Researcher Information

Masayuki Takahashi

Associate Professor

Exploring the molecular mechanism of controlling cell shape

Department of Chemistry, Organic and Biological Chemistry


Studies of the molecular mechanism of change and maintenance of cell shape through intracellular contractile apparatus

FieldBiochemistry, Cell biology, Molecular biology
KeywordProtein, Myosin II, Actin, Cell motility, Cytoskeleton, Cell migration, Cytokinesis

Introduction of Research

Myosin was discovered as a protein responsible for skeletal muscle contraction and since then has been the subject of extensive research. Myosin utilizes the energy generated from ATP hydrolysis to translocate actin filaments. Most of the cells in our body contain nonmuscle myosin II, which plays an important role in cellular motile processes such as cytokinesis and migration. Similar to myosin in muscles, myosin II, can function only when assembled as filaments. In contrast to muscle myosin that forms filaments all the time, myosin II assembles and forms filaments only when necessary. Myosin II can change the morphology of cells by translocating the actin filaments anchored to the membrane (Fig. 1). Cell motility can thus be perceived as localized changes in cellular morphology. Furthermore, maintaining the altered morphology of cells is an important function of myosin II and actin, so that the cell can function normally. Myosin II occurs as three isoforms in mammals; however, the functional differences among these isoforms are still unclear (Fig. 2). Our research aims to elucidate the function of these isoforms to better understand the underlying mechanism behind changes in and maintenance of cellular morphology. We are using methods in cell biology that incorporate some recent advances in technology and aiming towards research that can be called “protein chemistry using the cell as a test tube.”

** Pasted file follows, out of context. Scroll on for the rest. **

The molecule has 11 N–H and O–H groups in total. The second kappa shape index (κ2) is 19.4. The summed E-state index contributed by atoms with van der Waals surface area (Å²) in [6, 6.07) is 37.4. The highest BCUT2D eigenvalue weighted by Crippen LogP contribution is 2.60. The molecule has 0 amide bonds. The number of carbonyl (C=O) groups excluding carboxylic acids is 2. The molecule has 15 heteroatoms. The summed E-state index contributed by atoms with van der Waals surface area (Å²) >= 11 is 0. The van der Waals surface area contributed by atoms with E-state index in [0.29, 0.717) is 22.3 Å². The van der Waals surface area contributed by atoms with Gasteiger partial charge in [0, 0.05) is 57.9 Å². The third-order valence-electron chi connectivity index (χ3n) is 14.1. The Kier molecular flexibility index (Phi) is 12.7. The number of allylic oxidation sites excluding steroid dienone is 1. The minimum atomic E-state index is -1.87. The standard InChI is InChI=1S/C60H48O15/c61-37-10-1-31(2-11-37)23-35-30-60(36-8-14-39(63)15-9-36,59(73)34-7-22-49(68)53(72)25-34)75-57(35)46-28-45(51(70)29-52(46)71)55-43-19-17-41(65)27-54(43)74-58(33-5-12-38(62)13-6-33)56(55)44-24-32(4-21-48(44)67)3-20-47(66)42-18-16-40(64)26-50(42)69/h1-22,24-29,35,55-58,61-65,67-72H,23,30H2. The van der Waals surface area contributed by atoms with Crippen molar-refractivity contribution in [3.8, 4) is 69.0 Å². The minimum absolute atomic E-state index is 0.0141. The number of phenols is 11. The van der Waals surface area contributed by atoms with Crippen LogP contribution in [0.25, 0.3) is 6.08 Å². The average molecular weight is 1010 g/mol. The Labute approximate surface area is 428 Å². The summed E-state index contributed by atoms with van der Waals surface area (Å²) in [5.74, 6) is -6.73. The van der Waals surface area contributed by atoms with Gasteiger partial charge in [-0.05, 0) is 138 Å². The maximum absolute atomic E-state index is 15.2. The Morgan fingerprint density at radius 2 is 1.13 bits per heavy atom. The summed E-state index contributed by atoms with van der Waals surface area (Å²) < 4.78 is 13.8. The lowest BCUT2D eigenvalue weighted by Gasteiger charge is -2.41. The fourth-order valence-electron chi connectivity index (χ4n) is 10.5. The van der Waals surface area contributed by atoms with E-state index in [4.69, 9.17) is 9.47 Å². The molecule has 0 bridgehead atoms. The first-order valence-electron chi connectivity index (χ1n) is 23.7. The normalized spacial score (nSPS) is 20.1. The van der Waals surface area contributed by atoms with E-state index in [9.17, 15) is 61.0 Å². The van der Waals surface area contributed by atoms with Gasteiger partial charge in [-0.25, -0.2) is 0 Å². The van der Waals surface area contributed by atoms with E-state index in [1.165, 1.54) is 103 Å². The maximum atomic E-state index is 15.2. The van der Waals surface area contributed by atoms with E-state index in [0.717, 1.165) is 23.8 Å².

Fig. 1. Intracellular contractile apparatuses
Fig. 2. Localization of myosin IIA and myosin IIB in a migrating normal fibroblast cell

Representative Achievements

Different contributions of nonmuscle myosin IIA and IIB to the organization of stress fiber subtypes in fibroblasts, M. Kuragano, T. Q. P. Uyeda, K. Kamijo, Y. Murakami and M. Takahashi, Mol. Biol. Cell, 2018, 29, 911-922.
Nonmuscle myosin IIA and IIB differentially contribute to intrinsic and directed migration of human embryonic lung fibroblasts, M. Kuragano, Y. Murakami and M. Takahashi, Biochem. Biophys. Res. Commun., 2018, 498, 25-31.
Nonmuscle myosin II folds into a 10S form via two portions of tail for dynamic subcellular localization, T. Kiboku, T. Katoh, A. Nakamura, A. Kitamura, M. Kinjo, Y. Murakami and M. Takahashi, Genes Cells, 2013, 18, 90-109.
Critical regions for assembly of vertebrate nonmuscle myosin II, T. Nakasawa, M. Takahashi, F. Matsuzawa, S. Aikawa, Y. Togashi, T. Saitoh, A. Yamagishi and M. Yazawa, Biochemistry, 2005, 44, 174-183.
Differential localization of nonmuscle myosin II isoforms and phosphorylated regulatory light chains in human MRC-5 fibroblasts, T. Saitoh, S. Takemura, K. Ueda, H. Hosoya, M.Nagayama, H. Haga, K. Kawabata, A. Yamagishi and M. Takahashi, FEBS Lett., 2001, 509, 365-369. (Cover picture)
Academic degreePh.D.
Academic background1983 B.Sc. Department of Chemistry II, School of Science, Hokkaido University
1985 M.Sc. Graduate School of Science, Hokkaido University
1988 Completed Ph.D. program without a Ph.D. degree, Graduate School of Science, Hokkaido University
1989 Ph.D. Graduate School of Science, Hokkaido University
1988-1989 Kao Corporation
1989-1992 Postdoctoral fellow, NHLBI, NIH, USA
1992-1993 Assistant Professor, Department of Polymer Science, School of Science, Hokkaido University
1993-2001 Assistant Professor, Department of Biological Sciences, Graduate School of Science, Hokkaido University
2001-2007 Associate Professor, Division of Chemistry, Graduate School of Science, Hokkaido University
2007-present Associate Professor, Graduate School of Chemical Sciences and Engineering, Hokkaido University
Affiliated academic societyThe Japanese Biochemical Society, Japan Society for Cell Biology, The Molecular Biology Society of Japan, The Chemical Society of Japan, The American Society for Cell Biology
Room addressGeneral Research Building 2 2-202